Remembering our last Iceman where Chloe dropped me like a bad date in the final kilometers I knew a fresh Chloe at the finish could be a problem.  I had to play offense, making sure that if I were doing the lion share of pulling, it wasn’t an easy or free ride.  Chloe was like my shadow though, matching me climb for climb, shift for shift.  As we got nearer to the finish I became more and more worried it would come down to a sprint for the line, but then at the crest of a climb I saw I had finally gained a bike length and set into growing that distance.  This is where perspective comes in.  The whole time I thought Chloe was bidding her time to crush me at the finish, thinking my pace wasn’t high enough, but her take was different! 

So many times I think we give up prematurely on an attack thinking it was unsuccessful, but perseverance does play off if you play your moves right.

So after being out-smarted and out raced in 2011 it felt extraordinary to find success at Iceman in 2013.
Sometimes the gals have to help each other out!

Country mate Geoff Kabush took the men’s win.  Celebrations started with the cheers'ing of our huge (and heavy) Ice chalices full of Bell’s winter ale.

Thanks to everyone who made this spectacular event happen and with equal prize money and pay out for men and women! Iceman Promo, Steve, Waldek and Scott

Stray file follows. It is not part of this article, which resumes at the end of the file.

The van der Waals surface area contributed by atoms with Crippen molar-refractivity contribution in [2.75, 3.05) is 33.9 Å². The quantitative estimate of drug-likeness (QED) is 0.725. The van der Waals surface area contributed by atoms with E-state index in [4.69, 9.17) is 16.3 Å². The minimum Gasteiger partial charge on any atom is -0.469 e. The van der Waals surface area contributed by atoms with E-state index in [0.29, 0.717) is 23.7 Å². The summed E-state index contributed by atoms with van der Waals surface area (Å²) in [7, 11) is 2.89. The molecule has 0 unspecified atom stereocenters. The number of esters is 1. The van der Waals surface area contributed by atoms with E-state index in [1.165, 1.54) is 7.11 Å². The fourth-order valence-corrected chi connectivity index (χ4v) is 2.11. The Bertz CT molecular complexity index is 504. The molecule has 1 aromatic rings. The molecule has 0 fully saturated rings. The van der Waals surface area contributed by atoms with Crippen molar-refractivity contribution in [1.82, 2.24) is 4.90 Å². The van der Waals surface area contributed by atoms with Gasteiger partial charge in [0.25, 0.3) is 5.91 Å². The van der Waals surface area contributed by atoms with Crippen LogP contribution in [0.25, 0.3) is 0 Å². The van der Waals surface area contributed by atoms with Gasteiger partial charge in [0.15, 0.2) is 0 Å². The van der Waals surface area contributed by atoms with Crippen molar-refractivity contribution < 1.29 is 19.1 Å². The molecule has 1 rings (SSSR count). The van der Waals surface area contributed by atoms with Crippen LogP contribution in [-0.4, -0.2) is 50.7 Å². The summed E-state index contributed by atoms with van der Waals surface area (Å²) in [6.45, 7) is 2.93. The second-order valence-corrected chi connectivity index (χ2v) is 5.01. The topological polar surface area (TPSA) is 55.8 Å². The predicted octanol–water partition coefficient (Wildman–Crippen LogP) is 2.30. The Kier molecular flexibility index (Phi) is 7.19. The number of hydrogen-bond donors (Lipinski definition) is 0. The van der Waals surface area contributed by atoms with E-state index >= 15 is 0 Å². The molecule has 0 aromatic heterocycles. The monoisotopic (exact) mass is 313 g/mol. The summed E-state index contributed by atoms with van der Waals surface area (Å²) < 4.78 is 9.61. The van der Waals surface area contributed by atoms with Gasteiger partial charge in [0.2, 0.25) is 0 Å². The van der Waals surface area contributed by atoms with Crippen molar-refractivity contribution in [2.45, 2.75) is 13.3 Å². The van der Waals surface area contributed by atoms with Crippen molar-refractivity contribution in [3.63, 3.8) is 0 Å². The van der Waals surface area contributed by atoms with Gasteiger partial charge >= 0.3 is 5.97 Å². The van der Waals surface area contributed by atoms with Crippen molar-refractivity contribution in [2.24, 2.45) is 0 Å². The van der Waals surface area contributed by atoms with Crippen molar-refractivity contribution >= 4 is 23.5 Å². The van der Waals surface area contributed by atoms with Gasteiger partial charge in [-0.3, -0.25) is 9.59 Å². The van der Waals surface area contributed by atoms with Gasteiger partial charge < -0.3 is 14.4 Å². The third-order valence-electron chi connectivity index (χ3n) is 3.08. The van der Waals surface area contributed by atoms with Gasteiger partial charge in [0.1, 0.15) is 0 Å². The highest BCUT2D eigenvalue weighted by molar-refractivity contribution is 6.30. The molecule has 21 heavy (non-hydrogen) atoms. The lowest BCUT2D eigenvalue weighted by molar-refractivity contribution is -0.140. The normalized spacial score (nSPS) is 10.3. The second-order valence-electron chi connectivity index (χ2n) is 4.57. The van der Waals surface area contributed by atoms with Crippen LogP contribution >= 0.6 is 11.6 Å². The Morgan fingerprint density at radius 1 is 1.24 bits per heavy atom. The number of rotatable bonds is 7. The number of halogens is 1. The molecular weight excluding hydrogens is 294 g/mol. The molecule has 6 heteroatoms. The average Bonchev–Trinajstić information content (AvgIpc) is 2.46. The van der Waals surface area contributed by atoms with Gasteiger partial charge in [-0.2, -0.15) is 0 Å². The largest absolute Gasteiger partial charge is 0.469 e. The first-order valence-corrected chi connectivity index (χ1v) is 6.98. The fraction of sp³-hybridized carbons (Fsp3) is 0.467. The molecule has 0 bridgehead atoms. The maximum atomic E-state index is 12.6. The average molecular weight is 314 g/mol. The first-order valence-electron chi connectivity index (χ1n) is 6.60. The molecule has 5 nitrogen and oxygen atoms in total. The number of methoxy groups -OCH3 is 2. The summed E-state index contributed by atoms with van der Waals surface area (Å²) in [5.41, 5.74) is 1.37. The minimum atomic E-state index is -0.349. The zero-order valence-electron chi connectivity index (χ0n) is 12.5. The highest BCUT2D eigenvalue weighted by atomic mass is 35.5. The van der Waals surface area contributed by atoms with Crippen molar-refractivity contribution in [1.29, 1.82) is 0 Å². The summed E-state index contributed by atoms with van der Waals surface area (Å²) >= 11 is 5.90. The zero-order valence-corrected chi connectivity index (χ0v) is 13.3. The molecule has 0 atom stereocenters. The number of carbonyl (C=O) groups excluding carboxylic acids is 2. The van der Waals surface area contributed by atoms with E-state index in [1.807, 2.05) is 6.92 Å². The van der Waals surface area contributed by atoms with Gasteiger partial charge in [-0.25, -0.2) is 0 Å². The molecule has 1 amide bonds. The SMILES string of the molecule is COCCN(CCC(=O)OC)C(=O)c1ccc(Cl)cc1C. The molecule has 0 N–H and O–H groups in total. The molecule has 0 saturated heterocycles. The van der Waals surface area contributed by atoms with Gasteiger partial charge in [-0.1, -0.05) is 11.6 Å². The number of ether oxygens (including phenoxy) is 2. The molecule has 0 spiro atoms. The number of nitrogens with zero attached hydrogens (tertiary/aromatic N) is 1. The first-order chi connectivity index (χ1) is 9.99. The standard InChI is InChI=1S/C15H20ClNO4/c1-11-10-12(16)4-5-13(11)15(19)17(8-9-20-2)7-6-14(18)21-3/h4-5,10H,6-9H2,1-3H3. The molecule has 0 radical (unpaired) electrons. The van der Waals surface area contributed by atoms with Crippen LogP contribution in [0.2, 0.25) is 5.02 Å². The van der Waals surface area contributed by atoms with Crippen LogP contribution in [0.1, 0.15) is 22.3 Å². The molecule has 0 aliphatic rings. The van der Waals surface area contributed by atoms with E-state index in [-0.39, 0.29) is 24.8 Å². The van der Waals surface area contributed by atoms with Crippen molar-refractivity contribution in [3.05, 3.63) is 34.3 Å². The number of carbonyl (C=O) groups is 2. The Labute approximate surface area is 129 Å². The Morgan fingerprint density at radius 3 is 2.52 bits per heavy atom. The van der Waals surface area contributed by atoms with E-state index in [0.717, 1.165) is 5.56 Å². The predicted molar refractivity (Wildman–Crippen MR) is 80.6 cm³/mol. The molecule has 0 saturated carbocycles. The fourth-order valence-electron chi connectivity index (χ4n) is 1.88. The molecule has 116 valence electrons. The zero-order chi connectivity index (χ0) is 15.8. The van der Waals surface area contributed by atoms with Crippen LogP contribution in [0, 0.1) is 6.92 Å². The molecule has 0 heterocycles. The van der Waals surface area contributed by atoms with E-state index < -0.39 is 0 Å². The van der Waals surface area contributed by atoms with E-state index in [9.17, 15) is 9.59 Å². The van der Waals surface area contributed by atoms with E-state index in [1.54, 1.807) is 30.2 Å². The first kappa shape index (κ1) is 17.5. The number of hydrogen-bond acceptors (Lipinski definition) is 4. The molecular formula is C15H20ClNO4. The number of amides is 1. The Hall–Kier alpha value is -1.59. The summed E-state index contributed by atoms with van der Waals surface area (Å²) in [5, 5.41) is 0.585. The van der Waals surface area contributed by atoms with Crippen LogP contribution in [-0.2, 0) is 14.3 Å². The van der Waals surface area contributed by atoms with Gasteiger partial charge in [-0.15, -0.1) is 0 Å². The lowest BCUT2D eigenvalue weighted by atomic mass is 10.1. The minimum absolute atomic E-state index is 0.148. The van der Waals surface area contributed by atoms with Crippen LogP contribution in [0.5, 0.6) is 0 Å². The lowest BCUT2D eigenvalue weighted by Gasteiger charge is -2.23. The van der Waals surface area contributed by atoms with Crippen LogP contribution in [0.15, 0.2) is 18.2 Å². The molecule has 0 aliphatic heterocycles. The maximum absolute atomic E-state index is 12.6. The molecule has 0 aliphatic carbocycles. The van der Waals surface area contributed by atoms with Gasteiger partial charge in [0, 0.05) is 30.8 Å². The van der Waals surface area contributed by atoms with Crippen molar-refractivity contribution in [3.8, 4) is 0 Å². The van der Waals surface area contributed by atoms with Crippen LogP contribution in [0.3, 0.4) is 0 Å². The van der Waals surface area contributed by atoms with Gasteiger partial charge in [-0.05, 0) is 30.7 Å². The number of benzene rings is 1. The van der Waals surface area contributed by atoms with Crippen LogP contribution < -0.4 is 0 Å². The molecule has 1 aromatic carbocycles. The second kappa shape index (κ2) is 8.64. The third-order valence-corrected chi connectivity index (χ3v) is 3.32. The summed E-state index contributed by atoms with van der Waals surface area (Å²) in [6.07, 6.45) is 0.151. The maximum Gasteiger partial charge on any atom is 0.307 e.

Mr. Iceman
Scott and Chloe talk shop over some tasty beer.  Kabush's worse for wear trophy in the background
Way too many people's lips touched my trophy at the after party!  Yes you Sault st Marie boys!
Oh yeah and Waldek was 3rd in his Category.  GO Luna guys!

Monday, September 16, 2013

World Cup finals: Hafjell Norway

          Luna again claims the number 1 team position in 2013

By Monday afternoon I was in Oslo and greeted by sunny skies, a beautiful 21 degrees and teammates Georgia and Dusty.  We settled into our condo in Hafjell for the week.  I liked Norway immediately…probably as it felt like home.  Driving from Oslo to Hafjell I could easily have been driving from Vancouver to Whistler…although highway speeds were much slower!

The course in Hafjell was a nice change from the now normal charge from manmade feature to feature.  I felt like I was just out riding trails…unfortunately the RedBull coverage didn’t showcase the course that well.  There was a lot of climbing and rocky descents with enough shale to puncture more than a few tires on race day. After a relaxing week of good riding and team-time including dinners in Lillehammer and Oslo I was towing the line of the final World cup of 2013.